Gay man fears deportation from Detroit to native Senegal

Supporters fear Michel Mendy's deportation to Senegal, where being gay is considered criminal, could land him in prison

By Karen Drew - Reporter/Anchor


A protest Monday outside the Immigration and Customs office in downtown Detroit is bringing attention to an interesting case.

A man is facing deportation and people say sending him back to his native country could cost him his life.

Michel Mendy has been active in the arts here in Metro Detroit. He has worked with singer Aretha Franklin and many others. He has lived in the area for 15 years on a visa.

His visa now is expired and he is facing deportation to his native Senegal.

That's not the whole story. Mendy has been openly gay for years, which is something his home country considers a crime. Supporters of Mendy say if he goes back to Senegal they fear he will be beaten, jailed or worse.

"He cannot go back to Senegal with any sort of stigma because they will kill him," said Mendy's friend Leslie Mathews. "So what we're out here doing is we're asking for support. We are asking that people would join our cause and free Michel Mendy, to call immigration, to call your senator, to call your congressman, to help us."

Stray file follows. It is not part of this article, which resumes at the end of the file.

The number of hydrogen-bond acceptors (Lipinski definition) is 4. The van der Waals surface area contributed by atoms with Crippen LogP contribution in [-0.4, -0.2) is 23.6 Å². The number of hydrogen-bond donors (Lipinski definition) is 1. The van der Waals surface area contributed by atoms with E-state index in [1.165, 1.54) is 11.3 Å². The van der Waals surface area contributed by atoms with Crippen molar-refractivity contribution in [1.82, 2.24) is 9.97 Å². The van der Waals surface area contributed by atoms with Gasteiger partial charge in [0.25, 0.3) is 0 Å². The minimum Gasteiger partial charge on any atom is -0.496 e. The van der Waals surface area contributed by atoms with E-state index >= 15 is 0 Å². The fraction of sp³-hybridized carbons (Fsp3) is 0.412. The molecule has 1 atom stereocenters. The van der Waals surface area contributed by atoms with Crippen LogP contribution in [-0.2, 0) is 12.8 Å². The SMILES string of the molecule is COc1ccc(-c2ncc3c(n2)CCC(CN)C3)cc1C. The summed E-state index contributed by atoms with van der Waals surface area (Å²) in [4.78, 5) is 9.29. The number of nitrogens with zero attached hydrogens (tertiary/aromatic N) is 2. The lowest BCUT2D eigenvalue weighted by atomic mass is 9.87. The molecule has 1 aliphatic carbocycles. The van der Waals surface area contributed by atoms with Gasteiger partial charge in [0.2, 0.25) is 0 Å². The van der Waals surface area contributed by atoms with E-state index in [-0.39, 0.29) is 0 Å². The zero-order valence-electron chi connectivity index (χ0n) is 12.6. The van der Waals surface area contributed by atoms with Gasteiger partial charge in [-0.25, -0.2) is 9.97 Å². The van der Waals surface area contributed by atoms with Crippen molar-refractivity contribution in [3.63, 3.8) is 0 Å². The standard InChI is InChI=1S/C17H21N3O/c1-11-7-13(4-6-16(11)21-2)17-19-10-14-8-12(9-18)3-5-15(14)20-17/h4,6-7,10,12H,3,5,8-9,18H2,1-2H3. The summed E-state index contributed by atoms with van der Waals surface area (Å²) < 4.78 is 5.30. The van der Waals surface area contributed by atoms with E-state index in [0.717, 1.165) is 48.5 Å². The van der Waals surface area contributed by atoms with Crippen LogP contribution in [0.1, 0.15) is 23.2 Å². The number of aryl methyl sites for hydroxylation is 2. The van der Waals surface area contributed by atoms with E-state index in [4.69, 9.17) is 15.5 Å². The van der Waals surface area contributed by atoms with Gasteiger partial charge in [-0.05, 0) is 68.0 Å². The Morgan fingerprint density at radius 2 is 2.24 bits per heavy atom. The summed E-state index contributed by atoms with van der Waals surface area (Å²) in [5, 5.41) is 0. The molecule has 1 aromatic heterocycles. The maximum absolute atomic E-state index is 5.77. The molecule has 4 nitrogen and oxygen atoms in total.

Friends and activists are fighting for Michel to be granted asylum in the U.S. so he could stay here and not face any possible prosecution in Senegal.

"To be deported tomorrow or the day after tomorrow is very heartbreaking because it's not like somebody who has been in and out of jail for issues. He's not a criminal," said Seydi Sarr, general secretary of the Senegalese Association of Michigan.

Mendy is awaiting a hearing to see if he will be granted asylum. He will remain held in Customs and Immigration custody until that hearing is granted.

According to Human Rights Watch, gays in Senegal who get caught often face losing their jobs along with abuse from police and other members of the community.

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